Determining the number of reducers per key

The number of reducers for a key is obtained from the key distribution file. Along with the distribution, the sampler estimates the number of reducers needed for a key by calculating the number of records that fit in a reducer. It computes this by estimating the size of the sample and the fraction of heap available to the jvm for the join operation. The fraction of heap is provided as a config parameter pig.mapred.skewedjoin.memusage by the user. Knowing the number of records per reducer helps minimize disk spillage.

Handling 3-way joins

Currently we do not support more than two tables for skewed join. Specifying 3+ way joins will fail validation. For such joins, we rely on the user to break them up into 2 way joins.

Implementation stages

The implementation of skewed join is split into two phases:

• In the first phase the skewed join uses the order by sampling to compute a histogram of the records. It then relies on user configs to pass the intermediate keys to the right reducers.
• In the second phase the current uniform random sampling used by order by will be replaced by a block level sampler which will avoid the problem of over-sampling the data for large inputs.

Skewed Join performance

We have run the PigMix suite L3 test on a Hadoop cluster to compare skewed join with the regular join. On an average of 3 runs, skewed join took around 24 hours 30 minutes to complete whereas the regular join had to be killed after running for 5 days.

We conducted various performance tests to come up with a "magic" value for the memusage parameter. We ran the pigmix suite L3 query to join an input with 9 columns with an input with 2 columns. Here are the results:

 Number of tuples Number of Reducers Total Time Memusage 262159 x 2607 2 8min 10sec 0.5 262159 x 2607 3 5min 8sec 0.3 262159 x 2607 5 3min 23sec 0.2 262159 x 2607 9 2min 6 sec 0.1 262159 x 2607 18 1min 15sec 0.05 262159 x 2607 36 1min 12sec 0.025 262159 x 2607 90 1min 13sec 0.01 262159 x 2607 112 1min 17sec 0.008 262159 x 26195 2 77min 10sec 0.5 262159 x 26195 3 47min 58sec 0.3 262159 x 26195 5 27min 47sec 0.2 262159 x 26195 9 16min 38sec 0.1 262159 x 26195 18 8min 31sec 0.05 262159 x 26195 36 4min 37sec 0.025 262159 x 26195 90 3min 56sec 0.01 262159 x 26195 112 4min 42sec 0.008

When both the inputs had 2 columns, the value of memusage had to be even lower:

 Number of tuples Number of Reducers Total Time Memusage 262159 x 2607 1 11min 57sec 0.5 262159 x 2607 1 11min 57sec 0.3 262159 x 2607 1 11min 57sec 0.2 262159 x 2607 1 11min 57sec 0.1 262159 x 2607 1 11min 57sec 0.05 262159 x 2607 2 6min 22sec 0.025 262159 x 2607 5 2min 40sec 0.01 262159 x 2607 6 2min 19sec 0.008 262159 x 2607 14 1min 16sec 0.003 262159 x 2607 42 1min 8sec 0.001 262159 x 2607 83 1min 7sec 0.0005 262159 x 26195 1 113min 48sec 0.5 262159 x 26195 1 113min 48sec 0.3 262159 x 26195 1 113min 48sec 0.2 262159 x 26195 1 113min 48sec 0.1 262159 x 26195 1 113min 48sec 0.05 262159 x 26195 2 60min 17sec 0.025 262159 x 26195 5 23min 35sec 0.01 262159 x 26195 6 20min 9sec 0.008 262159 x 26195 14 9min 20sec 0.003 262159 x 26195 42 5min 41sec 0.001 262159 x 26195 83 3min 42sec 0.0005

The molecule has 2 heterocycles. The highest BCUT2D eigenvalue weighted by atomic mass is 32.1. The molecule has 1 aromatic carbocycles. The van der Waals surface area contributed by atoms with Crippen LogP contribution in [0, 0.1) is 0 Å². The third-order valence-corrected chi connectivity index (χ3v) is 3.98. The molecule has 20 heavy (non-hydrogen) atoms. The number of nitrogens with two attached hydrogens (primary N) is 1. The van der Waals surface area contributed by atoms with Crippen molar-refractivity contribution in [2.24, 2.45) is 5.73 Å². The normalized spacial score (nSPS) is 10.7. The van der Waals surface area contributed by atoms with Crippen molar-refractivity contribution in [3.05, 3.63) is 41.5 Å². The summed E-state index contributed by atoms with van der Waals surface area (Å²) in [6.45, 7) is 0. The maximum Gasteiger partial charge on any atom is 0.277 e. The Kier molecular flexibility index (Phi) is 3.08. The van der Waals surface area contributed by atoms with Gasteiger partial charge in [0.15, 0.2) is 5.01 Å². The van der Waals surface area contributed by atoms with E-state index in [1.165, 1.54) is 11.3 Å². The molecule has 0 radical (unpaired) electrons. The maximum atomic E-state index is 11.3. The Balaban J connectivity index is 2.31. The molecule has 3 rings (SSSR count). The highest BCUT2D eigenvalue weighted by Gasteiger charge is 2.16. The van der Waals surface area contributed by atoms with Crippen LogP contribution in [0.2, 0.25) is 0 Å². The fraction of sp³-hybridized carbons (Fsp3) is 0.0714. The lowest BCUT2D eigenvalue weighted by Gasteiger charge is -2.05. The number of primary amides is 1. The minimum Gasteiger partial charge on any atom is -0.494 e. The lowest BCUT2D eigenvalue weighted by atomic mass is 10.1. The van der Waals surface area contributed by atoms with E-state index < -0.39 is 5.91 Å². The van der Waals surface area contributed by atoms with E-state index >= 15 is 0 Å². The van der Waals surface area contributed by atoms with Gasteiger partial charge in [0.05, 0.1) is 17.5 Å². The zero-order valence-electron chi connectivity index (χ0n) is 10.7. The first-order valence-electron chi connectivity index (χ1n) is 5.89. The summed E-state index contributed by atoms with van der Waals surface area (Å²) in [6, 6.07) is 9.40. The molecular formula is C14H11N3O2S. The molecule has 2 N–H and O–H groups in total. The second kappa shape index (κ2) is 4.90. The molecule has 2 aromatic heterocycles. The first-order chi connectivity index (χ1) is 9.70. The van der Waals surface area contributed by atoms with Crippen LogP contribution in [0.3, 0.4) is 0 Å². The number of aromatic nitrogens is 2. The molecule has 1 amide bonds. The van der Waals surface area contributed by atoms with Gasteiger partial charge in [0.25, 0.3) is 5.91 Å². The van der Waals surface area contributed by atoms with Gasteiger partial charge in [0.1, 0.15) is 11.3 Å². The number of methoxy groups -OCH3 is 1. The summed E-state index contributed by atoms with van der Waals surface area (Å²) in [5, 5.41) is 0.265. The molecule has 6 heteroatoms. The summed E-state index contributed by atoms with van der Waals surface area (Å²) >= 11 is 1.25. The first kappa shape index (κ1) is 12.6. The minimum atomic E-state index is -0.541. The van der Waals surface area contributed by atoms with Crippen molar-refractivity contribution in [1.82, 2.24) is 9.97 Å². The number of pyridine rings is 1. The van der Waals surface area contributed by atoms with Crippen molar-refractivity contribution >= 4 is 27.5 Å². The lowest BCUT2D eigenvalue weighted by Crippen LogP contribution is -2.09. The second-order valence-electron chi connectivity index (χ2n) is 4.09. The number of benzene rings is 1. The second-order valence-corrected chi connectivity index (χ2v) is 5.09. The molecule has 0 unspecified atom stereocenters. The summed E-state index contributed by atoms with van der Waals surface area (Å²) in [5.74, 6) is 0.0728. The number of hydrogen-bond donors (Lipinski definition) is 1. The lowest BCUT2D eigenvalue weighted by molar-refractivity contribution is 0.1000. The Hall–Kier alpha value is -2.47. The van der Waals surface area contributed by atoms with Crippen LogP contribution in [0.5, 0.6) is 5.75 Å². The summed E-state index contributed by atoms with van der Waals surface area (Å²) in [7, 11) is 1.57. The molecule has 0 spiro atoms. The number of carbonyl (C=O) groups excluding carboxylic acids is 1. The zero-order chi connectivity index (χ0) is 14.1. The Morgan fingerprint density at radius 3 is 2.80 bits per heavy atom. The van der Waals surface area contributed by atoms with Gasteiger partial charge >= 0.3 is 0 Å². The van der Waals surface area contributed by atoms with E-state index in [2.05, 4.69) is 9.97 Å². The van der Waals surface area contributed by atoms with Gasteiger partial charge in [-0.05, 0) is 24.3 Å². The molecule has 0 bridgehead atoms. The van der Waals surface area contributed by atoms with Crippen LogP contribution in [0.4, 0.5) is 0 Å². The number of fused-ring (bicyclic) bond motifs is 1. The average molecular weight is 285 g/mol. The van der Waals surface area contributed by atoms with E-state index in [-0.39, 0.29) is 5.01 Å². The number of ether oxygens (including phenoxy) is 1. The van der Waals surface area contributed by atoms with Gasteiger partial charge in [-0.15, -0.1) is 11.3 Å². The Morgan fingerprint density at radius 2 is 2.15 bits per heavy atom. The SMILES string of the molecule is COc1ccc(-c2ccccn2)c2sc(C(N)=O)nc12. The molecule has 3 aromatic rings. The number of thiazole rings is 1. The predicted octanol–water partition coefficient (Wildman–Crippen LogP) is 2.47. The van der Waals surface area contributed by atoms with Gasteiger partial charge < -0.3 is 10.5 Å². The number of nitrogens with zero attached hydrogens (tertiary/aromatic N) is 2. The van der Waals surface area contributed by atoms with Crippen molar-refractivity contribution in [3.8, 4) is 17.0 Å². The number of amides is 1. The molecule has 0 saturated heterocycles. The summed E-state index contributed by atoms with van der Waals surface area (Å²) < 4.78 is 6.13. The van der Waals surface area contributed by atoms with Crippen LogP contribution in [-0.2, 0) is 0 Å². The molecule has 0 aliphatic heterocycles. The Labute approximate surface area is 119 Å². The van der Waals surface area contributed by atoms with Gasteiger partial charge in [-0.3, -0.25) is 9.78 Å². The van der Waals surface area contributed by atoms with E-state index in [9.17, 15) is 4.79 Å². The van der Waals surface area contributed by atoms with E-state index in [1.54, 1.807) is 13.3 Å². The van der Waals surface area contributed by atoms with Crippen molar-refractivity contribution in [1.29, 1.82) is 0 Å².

As evident from the results, the performance of skewed join varies significantly with the value of memusage. We will advise keeping a low value for memusage, thus using multiple reducers for the join. Note that setting an extremely low value increases the copying cost since the streaming table now needs to be copied to more reducers. We have seen good performance when this value was set in the range of 0.1 - 0.4 for the pigmix tests.

Internal Changes

Skewed Partitioner

SkewedPartitioner overrides the default Hadoop partitioner. For non skewed keys, the partitioner uses the key distribution to send the data to the reducer in a round robin fashion. It maintains the reducer map as a static hashmap. It also maintains a current index which is used to obtain the next reducer index.

NullablePartitionWritable

This is an adapter class which provides a partition index to the NullableWritable class. The partition index is used by both the paritioning and the streaming table. For non skewed keys, this value is set to -1.

PigMapReduce

A new class called MapWithPartitionIndex is implemented. This class has the logic to set the appropriate key/value based on whether the input was paritioning / streaming table. The JobControlCompiler sets this to be the Map class.

POPartitionRearrange

POParitionRearrange is a physical operator which extends the POLocalRearange. It reads the reducer map from the sampler phase and sets the appropriate reducer indexes. It overrides the constructPROutput and getNext of it's parent class for this purpose. getNext loads the reducerMap if it is not loaded whereas constructPROutput sets the reducerIndex.

MapRedUtil

This class implements a function to load and parse the reducer map obtained after the sampler phase. It is invoked by both SkewedPartitioner and POPartitionRearrange. The former is used by the partitioning table to send tuples to the reducers in a round robin fashion. The latter uses the map to stream the second input rows to each of the reducers as specified by the reducer map.

QueryParser

The parser has changed to handle "skewed" keyword and do basic validations.

LOJoin

The logical operator will distinguish between the various types of join. The various types are represented as an enum JOIN_TYPE. The rest of the join operators will be modified to make use of this operator.

POSkewedJoin

A new physical operator used for skewed join. It contains the plans to retrieve join keys.

MRCompiler

A new method visitSkewedJoin(), is added to convert !POSkewedJoin? into two MR jobs: sampling job, and a skewed join job.

• Creation of Sampling Job

The creation of sampling job is done through getSkewedJoinSampleJob(). The sampling is only executed on the first table, so this method wraps up the operators that are processed into MRReduceOper? from first table, then use the output of this MR job as input, to starts a new job for sampling. This method gets operators for retrieving keys from first table, and add a new operator to call an UDF to get memory usage of a tuple. These operators will be used by getSamplingJob() as transformation plan to process input data.